designations were generally identical to those of 8-inch disks.
Quad density (QD or 4D) doubles capacity over DD by narrowing the width of tracks to 0.160 mm (0.0063 in) for a density
of 96 tpi. As explained here, Micropolis (and some other manufacturers, Tandon, Micro Peripherals (MPI), TEAC) used a track
density of 100 tpi to reach "Quad Density" in their drives.
High density (HD) on the other hand, improves capacity by utilizing a 96 tpi track density in conjunction with improved
cobalt disk coating and stronger 600-oersted write heads, allowing 9646 bpi to be written. This slightly wider track
spacing was incompatible with Micropolis' inital Quad Density track stepping, but when the 96 tpi standard won out in customer
adoption, Micropolis started offering 96 tpi drive versions in 1980 (Micropolis 1015-V and 1015-VI, Micropolis 1016-V 1016-VI).
One thing to note about the step from 40 to 80 tracks refers to backwards compatibility. 80 track drives usually can read
floppies written by 40 track drives but not vice versa. This is because 40 track drives use write heads twice the width
of those used in 80 track drives. This leads to 40 track drives writing "broader" magnetic tracks, which the finer head of
a 80 track drive can read, but in turn, the "thinner" lines of a 80 track drive, although possibly written at a tpi resolution
of 40 tracks, wouldn't be picked up reliably by a true 40 track drive.
Hard-sectored vs. soft-sectored disks
Most Micropolis floppy disk drives, especially earlier models, did not use "soft-sectored" media, but disk media that
. For example the Micropolis provided floppy disk with order no. 1081-05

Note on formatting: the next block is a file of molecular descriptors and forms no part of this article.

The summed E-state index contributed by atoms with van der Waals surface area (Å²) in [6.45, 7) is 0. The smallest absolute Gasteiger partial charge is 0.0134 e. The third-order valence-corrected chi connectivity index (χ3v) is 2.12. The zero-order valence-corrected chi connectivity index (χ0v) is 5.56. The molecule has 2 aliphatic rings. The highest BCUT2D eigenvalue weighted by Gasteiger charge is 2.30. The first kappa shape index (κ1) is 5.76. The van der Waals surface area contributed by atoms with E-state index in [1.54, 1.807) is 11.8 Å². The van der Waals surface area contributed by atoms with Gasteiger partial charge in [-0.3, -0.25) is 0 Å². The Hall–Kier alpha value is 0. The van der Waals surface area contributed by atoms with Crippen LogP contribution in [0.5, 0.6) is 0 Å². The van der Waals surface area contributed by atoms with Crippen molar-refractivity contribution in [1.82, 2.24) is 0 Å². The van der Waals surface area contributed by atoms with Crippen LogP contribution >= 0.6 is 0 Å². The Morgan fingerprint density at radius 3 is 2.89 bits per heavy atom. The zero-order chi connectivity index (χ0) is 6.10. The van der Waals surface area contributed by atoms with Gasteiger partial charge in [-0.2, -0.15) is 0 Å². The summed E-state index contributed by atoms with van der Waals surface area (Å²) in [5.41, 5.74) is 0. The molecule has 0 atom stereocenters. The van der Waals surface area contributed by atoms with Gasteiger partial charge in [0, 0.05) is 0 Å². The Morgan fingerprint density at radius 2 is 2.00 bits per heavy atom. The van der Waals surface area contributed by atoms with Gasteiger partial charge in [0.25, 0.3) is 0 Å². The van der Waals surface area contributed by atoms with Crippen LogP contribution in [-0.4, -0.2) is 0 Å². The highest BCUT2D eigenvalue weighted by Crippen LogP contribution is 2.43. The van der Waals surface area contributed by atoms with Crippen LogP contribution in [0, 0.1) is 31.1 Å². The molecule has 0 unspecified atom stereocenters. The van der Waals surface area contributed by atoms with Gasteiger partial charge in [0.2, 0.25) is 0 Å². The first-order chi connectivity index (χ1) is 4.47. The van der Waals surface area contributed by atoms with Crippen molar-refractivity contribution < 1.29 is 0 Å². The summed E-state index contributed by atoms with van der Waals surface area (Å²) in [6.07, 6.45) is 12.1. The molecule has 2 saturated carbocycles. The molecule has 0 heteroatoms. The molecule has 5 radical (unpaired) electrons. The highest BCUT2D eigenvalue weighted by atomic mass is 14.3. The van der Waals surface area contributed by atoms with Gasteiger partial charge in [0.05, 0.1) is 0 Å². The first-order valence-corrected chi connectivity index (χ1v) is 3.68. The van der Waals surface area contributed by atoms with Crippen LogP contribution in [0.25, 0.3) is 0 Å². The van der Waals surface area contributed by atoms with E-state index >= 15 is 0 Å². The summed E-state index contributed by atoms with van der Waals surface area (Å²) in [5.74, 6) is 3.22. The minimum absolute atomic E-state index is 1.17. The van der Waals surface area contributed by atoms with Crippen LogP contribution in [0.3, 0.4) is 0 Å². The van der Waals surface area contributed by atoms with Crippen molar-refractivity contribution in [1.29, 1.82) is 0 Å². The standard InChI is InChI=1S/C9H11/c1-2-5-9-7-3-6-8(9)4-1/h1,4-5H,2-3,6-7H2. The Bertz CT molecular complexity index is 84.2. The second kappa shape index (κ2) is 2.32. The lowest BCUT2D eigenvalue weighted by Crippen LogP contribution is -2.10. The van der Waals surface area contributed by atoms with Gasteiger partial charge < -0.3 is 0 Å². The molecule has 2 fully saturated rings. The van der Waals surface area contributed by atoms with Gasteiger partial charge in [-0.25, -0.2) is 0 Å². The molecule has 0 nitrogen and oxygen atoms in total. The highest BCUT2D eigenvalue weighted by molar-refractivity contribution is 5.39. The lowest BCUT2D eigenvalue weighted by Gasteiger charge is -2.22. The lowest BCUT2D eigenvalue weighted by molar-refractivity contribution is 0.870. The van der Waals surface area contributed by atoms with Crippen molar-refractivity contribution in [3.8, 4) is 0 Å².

A hard-sectored floppy disk is a disk with 16 sector marking holes punched through the magnetic medium in circular arrangement
around the center hub of the disk. An optical sensor uses a small window in the disk's sleeve to pick up these holes and detect
the beginning of one disk sector. An additional 17th index hole is located halfway between the holes for sector 15 and sector zero.
Later drives, and the later industry standard, is what is named "soft-sectored" media. A soft-sectored disk omits the
sector holes and keeps only one hole, the index hole. The window in the disk's sleeve thus is usually called the "index hole".
The same photosensor logic inside the drive detects this hole to mark one full rotation of the disk media inside the sleeve.
The physically punched hard sector markers in soft sectored media were "moved into software", replaced by a special bit pattern
that is written on disk during low level formatting of the disk.
With hard- or soft-sectored disks, it's important to understand that in these early days the drive mechanics itself knew little
about how data was laid out onto the magnetic surface. Similarly as with MFM hard disks
such semantics were delegated to the attached controller. The drive's controller board was responsible for the disk format used.
The "drive" was only mechanics, delegating head-positioning and motor control to the controller, which was also responsible for the
data format written to disk. Early controllers were built on TTL eletronics and used hard-sectoring to locate reagions on disk.
Later drives, built around IC-based controllers, relied less on sector marks but instead wrote marks into the data stream. What
remained is the index hold that signalled one complete turn of the disk.
Hard-sectored media has its origins in 8-inch floppy disks and was carried over to the smaller 5.25" format for some time.
Micropolis' use of hard-sectored media has its root in the early Micropolis 100085-01-8A
floppy drive controller board and later 1071 controller
, which both used logics built
for hard-sectored media.